Communication & Interaction

Private Security & Investigative Services

Training & Testing

Private Investigator Test Preparation Guide


Section 7 - Key Principles of Communication & Interaction

Private investigators encounter a wide range of situations and are required to act professionally under all circumstances. Effective communication is an essential skill for private investigators in order to adapt to different scenarios and diffuse situations when required.

Communication Skills

There are many different mediums for communication, including writing (reports, company policies), in-person, by phone, by email, through two-way radios, and by video recording.

Private investigators must be able to communicate with a wide array of individuals both orally and in writing to obtain information. Information provided by a private investigator, presented orally or in writing, should always be clear and concise, and use appropriate language. Information should be conveyed accurately and without personal bias or opinion.

Some general rules applicable to all communications are:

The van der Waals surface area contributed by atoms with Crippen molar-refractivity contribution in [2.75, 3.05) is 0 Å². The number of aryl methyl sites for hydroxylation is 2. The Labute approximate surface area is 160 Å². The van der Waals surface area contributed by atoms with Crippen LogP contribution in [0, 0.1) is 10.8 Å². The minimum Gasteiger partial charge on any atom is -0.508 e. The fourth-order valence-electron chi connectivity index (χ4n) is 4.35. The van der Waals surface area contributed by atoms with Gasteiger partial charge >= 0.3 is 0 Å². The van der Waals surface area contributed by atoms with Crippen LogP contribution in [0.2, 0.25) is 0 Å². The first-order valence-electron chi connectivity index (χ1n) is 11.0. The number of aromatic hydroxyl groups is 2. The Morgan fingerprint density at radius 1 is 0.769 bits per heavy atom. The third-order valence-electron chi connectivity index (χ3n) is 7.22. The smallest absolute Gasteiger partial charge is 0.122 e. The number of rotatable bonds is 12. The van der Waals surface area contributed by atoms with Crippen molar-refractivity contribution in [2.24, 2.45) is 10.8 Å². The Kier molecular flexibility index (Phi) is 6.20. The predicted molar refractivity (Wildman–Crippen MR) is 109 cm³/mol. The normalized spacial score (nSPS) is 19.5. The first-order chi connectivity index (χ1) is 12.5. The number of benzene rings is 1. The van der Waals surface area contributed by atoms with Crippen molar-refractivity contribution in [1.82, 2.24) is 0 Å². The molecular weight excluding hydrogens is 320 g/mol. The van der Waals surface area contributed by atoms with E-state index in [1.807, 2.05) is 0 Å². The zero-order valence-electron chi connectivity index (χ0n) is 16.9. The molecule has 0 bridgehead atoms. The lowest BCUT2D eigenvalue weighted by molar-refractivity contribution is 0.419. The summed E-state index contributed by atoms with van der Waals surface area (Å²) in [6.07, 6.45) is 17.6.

• be brief
  • be explicit
  • be concise
  • make sure you are understood
  • do not be antagonistic

Tactical Communication

It is important to adjust a communication style to accommodate a situation or an audience. Private investigators should be able to adjust their behaviour and demeanour accordingly. Communicating tactically, for example, ensures that private investigators can be assertive without being confrontational.

In any situation, it is important to communicate in a clear and concise manner. The tone, volume, and cadence with which a message is presented can have a significant outcome in how it is received by its audience. Tone, volume, and cadence are especially important when dealing with people over the telephone where nonverbal cues are not available to help them interpret your reaction to the situation.

Interpersonal Skills

Though private investigators may sometimes work in isolation, they must always interact with others, whether it is their employers, peers, clients, or the public. Being courteous and professional are always essential and help to establish rapports and build trusting relationships.

References/Resources

Saskatchewan Justice – Corrections, Public Safety and Policing: Private Investigator and Security Guard Training Manual (2012)

  • Chapter 3 – Conduct of Security: Professionalism and Public Relations